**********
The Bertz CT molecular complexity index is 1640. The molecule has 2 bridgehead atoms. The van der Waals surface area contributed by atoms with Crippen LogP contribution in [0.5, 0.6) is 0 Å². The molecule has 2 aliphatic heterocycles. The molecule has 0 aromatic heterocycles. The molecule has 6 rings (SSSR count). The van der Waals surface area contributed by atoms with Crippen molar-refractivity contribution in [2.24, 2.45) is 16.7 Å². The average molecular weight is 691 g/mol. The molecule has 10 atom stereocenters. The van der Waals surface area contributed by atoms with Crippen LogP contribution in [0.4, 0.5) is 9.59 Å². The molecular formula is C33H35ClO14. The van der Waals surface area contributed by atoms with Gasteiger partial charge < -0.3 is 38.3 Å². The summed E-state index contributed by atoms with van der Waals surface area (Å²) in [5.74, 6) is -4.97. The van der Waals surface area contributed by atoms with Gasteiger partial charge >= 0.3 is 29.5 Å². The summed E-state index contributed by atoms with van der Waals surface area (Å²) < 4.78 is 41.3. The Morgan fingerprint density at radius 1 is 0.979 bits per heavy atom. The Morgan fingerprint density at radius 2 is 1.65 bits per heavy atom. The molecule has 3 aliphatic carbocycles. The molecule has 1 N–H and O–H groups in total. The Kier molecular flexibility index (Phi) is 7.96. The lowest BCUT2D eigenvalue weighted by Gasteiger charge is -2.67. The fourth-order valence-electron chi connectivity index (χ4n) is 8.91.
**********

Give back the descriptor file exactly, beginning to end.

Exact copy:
The Bertz CT molecular complexity index is 1640. The molecule has 2 bridgehead atoms. The van der Waals surface area contributed by atoms with Crippen LogP contribution in [0.5, 0.6) is 0 Å². The molecule has 2 aliphatic heterocycles. The molecule has 0 aromatic heterocycles. The molecule has 6 rings (SSSR count). The van der Waals surface area contributed by atoms with Crippen molar-refractivity contribution in [2.24, 2.45) is 16.7 Å². The average molecular weight is 691 g/mol. The molecule has 10 atom stereocenters. The van der Waals surface area contributed by atoms with Crippen LogP contribution in [0.4, 0.5) is 9.59 Å². The molecular formula is C33H35ClO14. The van der Waals surface area contributed by atoms with Gasteiger partial charge < -0.3 is 38.3 Å². The summed E-state index contributed by atoms with van der Waals surface area (Å²) in [5.74, 6) is -4.97. The van der Waals surface area contributed by atoms with Gasteiger partial charge >= 0.3 is 29.5 Å². The summed E-state index contributed by atoms with van der Waals surface area (Å²) < 4.78 is 41.3. The Morgan fingerprint density at radius 1 is 0.979 bits per heavy atom. The Morgan fingerprint density at radius 2 is 1.65 bits per heavy atom. The molecule has 3 aliphatic carbocycles. The molecule has 1 N–H and O–H groups in total. The Kier molecular flexibility index (Phi) is 7.96. The lowest BCUT2D eigenvalue weighted by Gasteiger charge is -2.67. The fourth-order valence-electron chi connectivity index (χ4n) is 8.91.